There may be nothing more frustrating than tripped breakers. The question, though, is why is it happening in the first place?
A circuit breaker will trip when they have more current passing through them than they were designed to handle. For example, a 20 Amp circuit breaker should never have 25 Amps of current going through it. It is going to trip and protect the circuit. Ever run an electric heater and microwave at the same time. You tripped the breaker, right?
Never had a breaker trip? It is only a matter of time before it happens. Here is what to do if you have a tripped breaker.
- Turn off anything connected to that circuit to avoid power surges and/or equipment damage.
- Go to your electrical service panel and identify the tripped circuit breaker. It will not be fully engaged in the “On” position, which means it is either “Off” or in between the two. If you have a newer service panels, your breaker might show red by its handle when it has been tripped.circuit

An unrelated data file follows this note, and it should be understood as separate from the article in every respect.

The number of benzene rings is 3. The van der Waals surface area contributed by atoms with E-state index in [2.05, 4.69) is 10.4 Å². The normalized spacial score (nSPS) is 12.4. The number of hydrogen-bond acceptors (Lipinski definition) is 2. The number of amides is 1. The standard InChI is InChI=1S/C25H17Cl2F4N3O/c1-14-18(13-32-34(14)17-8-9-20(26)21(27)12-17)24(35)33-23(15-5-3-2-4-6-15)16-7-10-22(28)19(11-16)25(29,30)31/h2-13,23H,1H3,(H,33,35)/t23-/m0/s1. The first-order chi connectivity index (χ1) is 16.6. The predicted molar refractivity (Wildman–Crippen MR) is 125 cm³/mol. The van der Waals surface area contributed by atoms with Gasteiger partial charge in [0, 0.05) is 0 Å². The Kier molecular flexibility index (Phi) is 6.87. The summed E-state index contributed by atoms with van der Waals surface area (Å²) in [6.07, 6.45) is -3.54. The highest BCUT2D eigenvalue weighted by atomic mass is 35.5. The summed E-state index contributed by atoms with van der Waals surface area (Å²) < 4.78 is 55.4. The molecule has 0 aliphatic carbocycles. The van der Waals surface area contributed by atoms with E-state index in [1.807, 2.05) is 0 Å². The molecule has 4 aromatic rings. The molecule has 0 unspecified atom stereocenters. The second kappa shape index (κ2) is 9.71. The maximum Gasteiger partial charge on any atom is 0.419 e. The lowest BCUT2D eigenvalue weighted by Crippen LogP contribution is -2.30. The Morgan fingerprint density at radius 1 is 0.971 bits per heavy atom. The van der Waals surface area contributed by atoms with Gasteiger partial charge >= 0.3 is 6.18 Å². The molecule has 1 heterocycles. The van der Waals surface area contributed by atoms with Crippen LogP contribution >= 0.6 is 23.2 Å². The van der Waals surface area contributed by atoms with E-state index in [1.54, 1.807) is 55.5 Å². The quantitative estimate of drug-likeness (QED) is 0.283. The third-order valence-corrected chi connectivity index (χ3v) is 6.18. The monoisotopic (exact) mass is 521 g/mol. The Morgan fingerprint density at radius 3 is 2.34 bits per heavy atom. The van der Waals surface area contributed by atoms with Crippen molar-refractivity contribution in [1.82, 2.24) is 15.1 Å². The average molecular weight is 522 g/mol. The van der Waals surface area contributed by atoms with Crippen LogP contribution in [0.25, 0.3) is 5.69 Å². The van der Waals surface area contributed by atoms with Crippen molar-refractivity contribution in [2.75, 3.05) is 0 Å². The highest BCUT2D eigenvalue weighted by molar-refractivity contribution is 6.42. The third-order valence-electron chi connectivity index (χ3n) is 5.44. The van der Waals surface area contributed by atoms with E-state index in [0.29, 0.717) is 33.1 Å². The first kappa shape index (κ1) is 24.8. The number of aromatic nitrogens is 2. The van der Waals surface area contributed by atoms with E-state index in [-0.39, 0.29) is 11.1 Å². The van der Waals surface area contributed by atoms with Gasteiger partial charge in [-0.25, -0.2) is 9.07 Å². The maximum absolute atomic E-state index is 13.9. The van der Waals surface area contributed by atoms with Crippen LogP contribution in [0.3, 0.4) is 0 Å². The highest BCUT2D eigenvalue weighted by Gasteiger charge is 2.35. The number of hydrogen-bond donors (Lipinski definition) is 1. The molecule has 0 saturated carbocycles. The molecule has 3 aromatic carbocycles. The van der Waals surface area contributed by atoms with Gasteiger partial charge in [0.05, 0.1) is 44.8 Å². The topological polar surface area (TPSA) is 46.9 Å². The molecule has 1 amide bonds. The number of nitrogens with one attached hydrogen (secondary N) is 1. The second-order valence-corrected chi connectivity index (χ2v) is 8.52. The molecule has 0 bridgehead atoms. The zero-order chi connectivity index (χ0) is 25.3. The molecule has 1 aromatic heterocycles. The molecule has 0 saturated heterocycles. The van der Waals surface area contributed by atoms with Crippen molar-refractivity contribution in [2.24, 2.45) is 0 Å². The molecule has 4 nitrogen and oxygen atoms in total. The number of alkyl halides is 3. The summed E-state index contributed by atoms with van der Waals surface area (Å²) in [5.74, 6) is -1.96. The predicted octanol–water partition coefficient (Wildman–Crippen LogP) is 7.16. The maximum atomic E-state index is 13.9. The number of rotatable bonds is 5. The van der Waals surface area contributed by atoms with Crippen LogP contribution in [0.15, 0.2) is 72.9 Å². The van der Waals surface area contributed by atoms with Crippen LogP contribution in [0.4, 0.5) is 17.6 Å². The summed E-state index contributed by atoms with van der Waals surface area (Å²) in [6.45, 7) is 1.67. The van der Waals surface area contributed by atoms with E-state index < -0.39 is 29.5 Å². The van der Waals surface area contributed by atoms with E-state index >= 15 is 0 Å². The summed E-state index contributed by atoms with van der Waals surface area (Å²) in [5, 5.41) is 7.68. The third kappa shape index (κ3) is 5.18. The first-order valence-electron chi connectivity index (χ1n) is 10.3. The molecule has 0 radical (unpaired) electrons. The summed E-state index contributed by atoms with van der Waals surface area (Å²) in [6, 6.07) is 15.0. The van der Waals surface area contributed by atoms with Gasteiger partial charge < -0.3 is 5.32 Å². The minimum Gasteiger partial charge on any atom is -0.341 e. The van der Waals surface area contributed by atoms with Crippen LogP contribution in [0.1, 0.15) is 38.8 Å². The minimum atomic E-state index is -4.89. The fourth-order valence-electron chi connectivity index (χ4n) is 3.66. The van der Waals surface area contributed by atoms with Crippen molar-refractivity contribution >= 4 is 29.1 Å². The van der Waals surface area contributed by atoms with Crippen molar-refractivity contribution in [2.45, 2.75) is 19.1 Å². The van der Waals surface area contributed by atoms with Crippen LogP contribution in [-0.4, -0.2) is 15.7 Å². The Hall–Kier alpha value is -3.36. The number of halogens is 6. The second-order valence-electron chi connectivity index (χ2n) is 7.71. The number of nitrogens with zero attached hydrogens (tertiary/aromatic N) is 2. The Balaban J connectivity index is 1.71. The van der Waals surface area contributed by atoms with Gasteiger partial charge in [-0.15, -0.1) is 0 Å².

- To reset a tripped circuit breaker, push the switch all the way to the “Off” position. Then flip it back to the “On” position. You should hear it click into place.
If your breaker continues to trip immediately after you’ve reset it, do not try to reset it. You may have a direct short. Call Artisan Electric or a licensed electrician. Other issues that could be present at this point range from an under-sized breaker to a loose connection or an outright defective breaker. Don’t take a chance.
If you are located on the NH Seacoast or in southern Maine, Artisan Electric can help. we can not only give you peace of mind, but ensure you and your family is safe. Have questions? Contact Artisan Electric today.